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Celebrating 100 years of insulin

People from around the world and the UK joined a Royal Society of Medicine celebration to mark the centenary of insulin on Thursday 2 December, when Professor Sir Stephen O’Rahilly, one of the world’s most eminent endocrinologists, gave a lecture on the endocrine control of energy balance and metabolism and its disturbance in disease.

Professor O’Rahilly discussed with great fluency the hormonal factors influencing both obesity and diabetes. He concluded that we were on the brink of a new era for both Type 2 diabetes, where drugs targeting processes earlier in the disease pathway are likely to have enhanced efficacy and safety. For Type 1 diabetes a deeper knowledge of its causative factors is leading to optimism that prevention is a real possibility longer term.

Professor Roger Kirby, President, Royal Society of Medicine (L) and Mr Chris Askew OBE, Chief Executive, Diabetes UK

Following the lecture, Mr Chris Askew OBE, Chief Executive of Diabetes UK, gave a talk on current patient perspectives and the important work of Diabetes UK. He then joined Sir Stephen on the platform for a discussion chaired by Sir John Cunningham, Professor of Nephrology and former personal physician to Her Majesty The Queen.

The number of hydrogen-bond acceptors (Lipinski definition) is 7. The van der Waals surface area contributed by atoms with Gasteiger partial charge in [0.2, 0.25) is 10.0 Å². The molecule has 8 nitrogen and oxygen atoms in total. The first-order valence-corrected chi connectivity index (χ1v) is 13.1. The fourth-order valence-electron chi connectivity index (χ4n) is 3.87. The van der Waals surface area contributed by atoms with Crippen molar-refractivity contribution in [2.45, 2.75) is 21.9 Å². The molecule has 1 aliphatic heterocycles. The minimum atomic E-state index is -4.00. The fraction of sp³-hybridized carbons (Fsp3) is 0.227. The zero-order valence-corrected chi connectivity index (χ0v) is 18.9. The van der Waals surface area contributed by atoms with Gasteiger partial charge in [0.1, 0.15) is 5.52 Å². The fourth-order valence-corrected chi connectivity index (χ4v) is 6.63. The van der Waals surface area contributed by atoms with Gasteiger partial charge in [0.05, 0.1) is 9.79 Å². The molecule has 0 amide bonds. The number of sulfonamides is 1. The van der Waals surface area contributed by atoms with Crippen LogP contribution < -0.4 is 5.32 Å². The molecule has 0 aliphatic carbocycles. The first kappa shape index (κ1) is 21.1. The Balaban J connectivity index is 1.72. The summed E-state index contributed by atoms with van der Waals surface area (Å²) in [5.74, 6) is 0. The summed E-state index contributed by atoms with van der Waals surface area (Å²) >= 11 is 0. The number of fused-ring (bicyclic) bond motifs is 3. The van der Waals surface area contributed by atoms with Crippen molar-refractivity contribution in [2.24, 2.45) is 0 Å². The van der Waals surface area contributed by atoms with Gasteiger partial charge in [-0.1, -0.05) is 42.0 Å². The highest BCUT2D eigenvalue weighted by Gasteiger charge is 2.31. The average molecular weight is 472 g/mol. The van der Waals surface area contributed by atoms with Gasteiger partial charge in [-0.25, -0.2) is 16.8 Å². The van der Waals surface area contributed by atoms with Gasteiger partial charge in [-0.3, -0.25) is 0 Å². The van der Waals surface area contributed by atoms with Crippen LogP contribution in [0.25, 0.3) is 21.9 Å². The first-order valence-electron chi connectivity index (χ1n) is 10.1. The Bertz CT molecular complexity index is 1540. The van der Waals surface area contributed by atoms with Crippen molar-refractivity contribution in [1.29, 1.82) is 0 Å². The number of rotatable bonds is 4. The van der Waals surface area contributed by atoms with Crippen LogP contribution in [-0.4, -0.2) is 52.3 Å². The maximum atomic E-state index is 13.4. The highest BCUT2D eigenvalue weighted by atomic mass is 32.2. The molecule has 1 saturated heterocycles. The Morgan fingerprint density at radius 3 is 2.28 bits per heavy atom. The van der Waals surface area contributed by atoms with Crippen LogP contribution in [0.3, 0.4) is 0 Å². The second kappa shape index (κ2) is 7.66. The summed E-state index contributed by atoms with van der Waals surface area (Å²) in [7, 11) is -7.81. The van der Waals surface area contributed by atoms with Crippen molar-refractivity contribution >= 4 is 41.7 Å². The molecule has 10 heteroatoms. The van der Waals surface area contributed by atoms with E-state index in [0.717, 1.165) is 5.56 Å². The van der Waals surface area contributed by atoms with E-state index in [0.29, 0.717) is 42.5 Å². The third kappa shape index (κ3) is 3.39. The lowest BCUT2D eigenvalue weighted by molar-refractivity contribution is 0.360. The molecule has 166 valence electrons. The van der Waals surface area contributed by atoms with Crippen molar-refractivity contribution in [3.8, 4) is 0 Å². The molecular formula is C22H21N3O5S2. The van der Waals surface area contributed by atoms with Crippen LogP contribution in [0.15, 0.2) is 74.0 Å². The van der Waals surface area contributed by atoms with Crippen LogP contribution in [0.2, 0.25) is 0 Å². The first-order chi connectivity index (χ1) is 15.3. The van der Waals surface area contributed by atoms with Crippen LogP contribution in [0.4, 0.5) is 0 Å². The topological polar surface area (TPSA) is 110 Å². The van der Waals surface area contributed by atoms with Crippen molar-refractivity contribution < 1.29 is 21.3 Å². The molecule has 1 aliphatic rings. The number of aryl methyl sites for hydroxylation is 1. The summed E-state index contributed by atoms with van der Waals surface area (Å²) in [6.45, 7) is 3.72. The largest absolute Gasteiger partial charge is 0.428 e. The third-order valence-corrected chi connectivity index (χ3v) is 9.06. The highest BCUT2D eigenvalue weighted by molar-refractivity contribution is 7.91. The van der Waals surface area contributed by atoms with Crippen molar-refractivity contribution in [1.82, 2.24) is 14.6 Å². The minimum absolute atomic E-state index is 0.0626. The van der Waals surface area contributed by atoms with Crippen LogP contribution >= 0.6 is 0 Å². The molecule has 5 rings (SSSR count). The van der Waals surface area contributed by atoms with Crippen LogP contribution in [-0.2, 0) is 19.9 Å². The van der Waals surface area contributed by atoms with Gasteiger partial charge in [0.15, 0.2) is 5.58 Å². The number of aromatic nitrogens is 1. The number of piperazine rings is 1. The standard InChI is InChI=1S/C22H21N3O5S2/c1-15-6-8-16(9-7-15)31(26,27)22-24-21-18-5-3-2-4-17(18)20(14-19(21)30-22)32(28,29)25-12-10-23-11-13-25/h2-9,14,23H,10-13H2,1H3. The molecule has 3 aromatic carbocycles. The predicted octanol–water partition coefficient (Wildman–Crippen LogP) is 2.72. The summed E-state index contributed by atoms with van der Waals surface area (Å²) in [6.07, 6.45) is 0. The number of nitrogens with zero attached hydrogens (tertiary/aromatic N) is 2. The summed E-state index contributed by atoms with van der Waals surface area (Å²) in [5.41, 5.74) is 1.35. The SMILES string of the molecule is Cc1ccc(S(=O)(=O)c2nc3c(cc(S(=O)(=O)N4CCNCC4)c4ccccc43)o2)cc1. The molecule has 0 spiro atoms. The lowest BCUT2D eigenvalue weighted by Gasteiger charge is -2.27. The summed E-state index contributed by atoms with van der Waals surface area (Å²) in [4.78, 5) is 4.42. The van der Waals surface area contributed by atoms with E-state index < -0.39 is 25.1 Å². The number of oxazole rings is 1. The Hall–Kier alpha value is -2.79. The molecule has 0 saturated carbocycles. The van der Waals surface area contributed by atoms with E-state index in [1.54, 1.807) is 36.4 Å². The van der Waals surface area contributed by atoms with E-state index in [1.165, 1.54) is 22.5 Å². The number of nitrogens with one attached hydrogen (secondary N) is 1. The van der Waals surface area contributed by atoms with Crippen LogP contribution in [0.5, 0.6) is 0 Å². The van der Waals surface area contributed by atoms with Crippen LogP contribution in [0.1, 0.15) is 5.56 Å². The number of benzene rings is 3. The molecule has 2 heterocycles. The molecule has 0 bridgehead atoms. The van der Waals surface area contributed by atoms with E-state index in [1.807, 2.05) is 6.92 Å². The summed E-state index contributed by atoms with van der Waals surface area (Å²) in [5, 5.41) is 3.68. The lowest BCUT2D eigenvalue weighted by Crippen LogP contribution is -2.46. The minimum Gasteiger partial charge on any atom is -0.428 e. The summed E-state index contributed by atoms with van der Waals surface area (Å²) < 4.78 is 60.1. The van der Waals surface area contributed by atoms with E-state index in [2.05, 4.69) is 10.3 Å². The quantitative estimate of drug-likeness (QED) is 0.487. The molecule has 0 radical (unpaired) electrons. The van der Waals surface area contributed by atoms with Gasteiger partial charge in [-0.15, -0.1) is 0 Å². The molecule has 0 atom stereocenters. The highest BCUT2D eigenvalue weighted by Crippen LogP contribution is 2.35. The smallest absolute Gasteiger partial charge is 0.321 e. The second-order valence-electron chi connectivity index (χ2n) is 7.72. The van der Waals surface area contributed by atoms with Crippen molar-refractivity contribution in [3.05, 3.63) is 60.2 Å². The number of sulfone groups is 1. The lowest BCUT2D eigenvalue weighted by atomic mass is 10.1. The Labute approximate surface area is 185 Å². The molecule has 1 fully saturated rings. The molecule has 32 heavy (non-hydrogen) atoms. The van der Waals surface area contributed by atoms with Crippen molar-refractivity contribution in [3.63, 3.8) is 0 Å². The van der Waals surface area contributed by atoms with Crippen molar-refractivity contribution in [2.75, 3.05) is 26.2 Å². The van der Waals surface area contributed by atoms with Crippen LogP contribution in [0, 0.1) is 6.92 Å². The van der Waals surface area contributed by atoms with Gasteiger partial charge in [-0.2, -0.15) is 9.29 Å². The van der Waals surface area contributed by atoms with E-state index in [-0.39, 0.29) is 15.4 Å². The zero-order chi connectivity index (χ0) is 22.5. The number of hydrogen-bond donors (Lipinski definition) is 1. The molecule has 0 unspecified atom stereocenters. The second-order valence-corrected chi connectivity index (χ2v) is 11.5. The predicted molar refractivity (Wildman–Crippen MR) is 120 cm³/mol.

(L-R) Professor Sir Stephen O'Rahilly, Mr Chris Askew and Professor Sir John Cunningham

Professor Roger Kirby, President of the Royal Society of Medicine, said: “This was a fascinating evening of insights and exploration and we were delighted that such distinguished experts were able to join us to mark the important landmark represented by the discovery of insulin 100 years ago.”

The lecture was made possible by generous support from The Howard Foundation, the charitable trust created by the late Dr Alan Howard, from Cambridge, a leading scientist in the fields of obesity, nutrition, atherosclerosis and latterly macular degeneration. 

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